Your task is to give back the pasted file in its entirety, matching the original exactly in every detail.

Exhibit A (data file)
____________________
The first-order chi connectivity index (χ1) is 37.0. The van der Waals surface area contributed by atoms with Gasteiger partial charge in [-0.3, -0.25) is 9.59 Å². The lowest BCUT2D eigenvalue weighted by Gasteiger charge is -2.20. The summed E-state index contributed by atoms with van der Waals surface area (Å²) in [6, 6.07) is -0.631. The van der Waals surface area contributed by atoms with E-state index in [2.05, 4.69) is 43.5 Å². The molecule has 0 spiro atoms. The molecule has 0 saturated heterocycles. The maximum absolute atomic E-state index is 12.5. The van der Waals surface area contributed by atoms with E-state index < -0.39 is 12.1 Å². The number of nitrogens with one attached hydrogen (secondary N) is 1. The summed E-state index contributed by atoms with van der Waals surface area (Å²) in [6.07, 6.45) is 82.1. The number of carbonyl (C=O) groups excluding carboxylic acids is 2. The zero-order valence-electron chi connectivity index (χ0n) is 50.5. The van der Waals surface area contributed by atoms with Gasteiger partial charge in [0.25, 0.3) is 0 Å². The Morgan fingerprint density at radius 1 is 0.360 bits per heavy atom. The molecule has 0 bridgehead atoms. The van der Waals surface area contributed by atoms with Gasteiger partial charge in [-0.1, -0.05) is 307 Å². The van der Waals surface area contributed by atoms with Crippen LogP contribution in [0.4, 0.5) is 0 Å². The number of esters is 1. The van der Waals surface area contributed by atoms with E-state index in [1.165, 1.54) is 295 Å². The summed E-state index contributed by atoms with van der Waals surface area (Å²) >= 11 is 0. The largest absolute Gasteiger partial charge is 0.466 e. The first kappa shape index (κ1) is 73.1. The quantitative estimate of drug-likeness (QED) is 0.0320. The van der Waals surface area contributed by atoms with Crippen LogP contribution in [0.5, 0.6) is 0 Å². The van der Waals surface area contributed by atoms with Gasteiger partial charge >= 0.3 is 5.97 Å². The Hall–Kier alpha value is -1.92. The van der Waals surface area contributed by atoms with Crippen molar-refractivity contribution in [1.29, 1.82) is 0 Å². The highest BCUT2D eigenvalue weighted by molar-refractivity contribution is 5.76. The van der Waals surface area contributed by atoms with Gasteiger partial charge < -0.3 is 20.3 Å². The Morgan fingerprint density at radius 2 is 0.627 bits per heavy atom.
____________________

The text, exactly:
The first-order chi connectivity index (χ1) is 37.0. The van der Waals surface area contributed by atoms with Gasteiger partial charge in [-0.3, -0.25) is 9.59 Å². The lowest BCUT2D eigenvalue weighted by Gasteiger charge is -2.20. The summed E-state index contributed by atoms with van der Waals surface area (Å²) in [6, 6.07) is -0.631. The van der Waals surface area contributed by atoms with E-state index in [2.05, 4.69) is 43.5 Å². The molecule has 0 spiro atoms. The molecule has 0 saturated heterocycles. The maximum absolute atomic E-state index is 12.5. The van der Waals surface area contributed by atoms with E-state index < -0.39 is 12.1 Å². The number of nitrogens with one attached hydrogen (secondary N) is 1. The summed E-state index contributed by atoms with van der Waals surface area (Å²) in [6.07, 6.45) is 82.1. The number of carbonyl (C=O) groups excluding carboxylic acids is 2. The zero-order valence-electron chi connectivity index (χ0n) is 50.5. The van der Waals surface area contributed by atoms with Gasteiger partial charge in [0.25, 0.3) is 0 Å². The Morgan fingerprint density at radius 1 is 0.360 bits per heavy atom. The molecule has 0 bridgehead atoms. The van der Waals surface area contributed by atoms with Gasteiger partial charge in [-0.1, -0.05) is 307 Å². The van der Waals surface area contributed by atoms with Crippen LogP contribution in [0.4, 0.5) is 0 Å². The number of esters is 1. The van der Waals surface area contributed by atoms with E-state index in [1.165, 1.54) is 295 Å². The summed E-state index contributed by atoms with van der Waals surface area (Å²) >= 11 is 0. The largest absolute Gasteiger partial charge is 0.466 e. The first kappa shape index (κ1) is 73.1. The quantitative estimate of drug-likeness (QED) is 0.0320. The van der Waals surface area contributed by atoms with Crippen LogP contribution in [0.5, 0.6) is 0 Å². The van der Waals surface area contributed by atoms with Gasteiger partial charge >= 0.3 is 5.97 Å². The Hall–Kier alpha value is -1.92. The van der Waals surface area contributed by atoms with Crippen molar-refractivity contribution in [1.29, 1.82) is 0 Å². The highest BCUT2D eigenvalue weighted by molar-refractivity contribution is 5.76. The van der Waals surface area contributed by atoms with Gasteiger partial charge < -0.3 is 20.3 Å². The Morgan fingerprint density at radius 2 is 0.627 bits per heavy atom.